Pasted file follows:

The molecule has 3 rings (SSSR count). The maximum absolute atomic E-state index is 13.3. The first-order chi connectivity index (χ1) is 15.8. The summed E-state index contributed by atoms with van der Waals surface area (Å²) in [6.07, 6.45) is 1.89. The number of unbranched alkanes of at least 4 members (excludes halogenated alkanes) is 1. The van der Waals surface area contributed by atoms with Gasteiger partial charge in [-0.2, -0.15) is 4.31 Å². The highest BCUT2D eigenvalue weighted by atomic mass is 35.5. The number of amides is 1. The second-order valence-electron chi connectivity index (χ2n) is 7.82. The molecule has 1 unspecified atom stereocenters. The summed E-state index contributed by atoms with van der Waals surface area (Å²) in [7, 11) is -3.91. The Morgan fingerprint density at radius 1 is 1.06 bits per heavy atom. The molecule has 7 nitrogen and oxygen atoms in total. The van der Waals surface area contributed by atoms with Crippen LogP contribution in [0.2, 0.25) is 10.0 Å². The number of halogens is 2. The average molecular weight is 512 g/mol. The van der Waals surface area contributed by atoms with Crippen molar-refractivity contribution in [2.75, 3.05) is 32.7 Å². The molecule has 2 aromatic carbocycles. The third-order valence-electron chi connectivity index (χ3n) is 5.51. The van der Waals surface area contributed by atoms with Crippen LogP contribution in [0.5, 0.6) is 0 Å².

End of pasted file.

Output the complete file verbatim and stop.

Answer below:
The molecule has 3 rings (SSSR count). The maximum absolute atomic E-state index is 13.3. The first-order chi connectivity index (χ1) is 15.8. The summed E-state index contributed by atoms with van der Waals surface area (Å²) in [6.07, 6.45) is 1.89. The number of unbranched alkanes of at least 4 members (excludes halogenated alkanes) is 1. The van der Waals surface area contributed by atoms with Gasteiger partial charge in [-0.2, -0.15) is 4.31 Å². The highest BCUT2D eigenvalue weighted by atomic mass is 35.5. The number of amides is 1. The second-order valence-electron chi connectivity index (χ2n) is 7.82. The molecule has 1 unspecified atom stereocenters. The summed E-state index contributed by atoms with van der Waals surface area (Å²) in [7, 11) is -3.91. The Morgan fingerprint density at radius 1 is 1.06 bits per heavy atom. The molecule has 7 nitrogen and oxygen atoms in total. The van der Waals surface area contributed by atoms with Crippen LogP contribution in [0.2, 0.25) is 10.0 Å². The number of halogens is 2. The average molecular weight is 512 g/mol. The van der Waals surface area contributed by atoms with Crippen molar-refractivity contribution in [2.75, 3.05) is 32.7 Å². The molecule has 2 aromatic carbocycles. The third-order valence-electron chi connectivity index (χ3n) is 5.51. The van der Waals surface area contributed by atoms with Crippen LogP contribution in [0.5, 0.6) is 0 Å².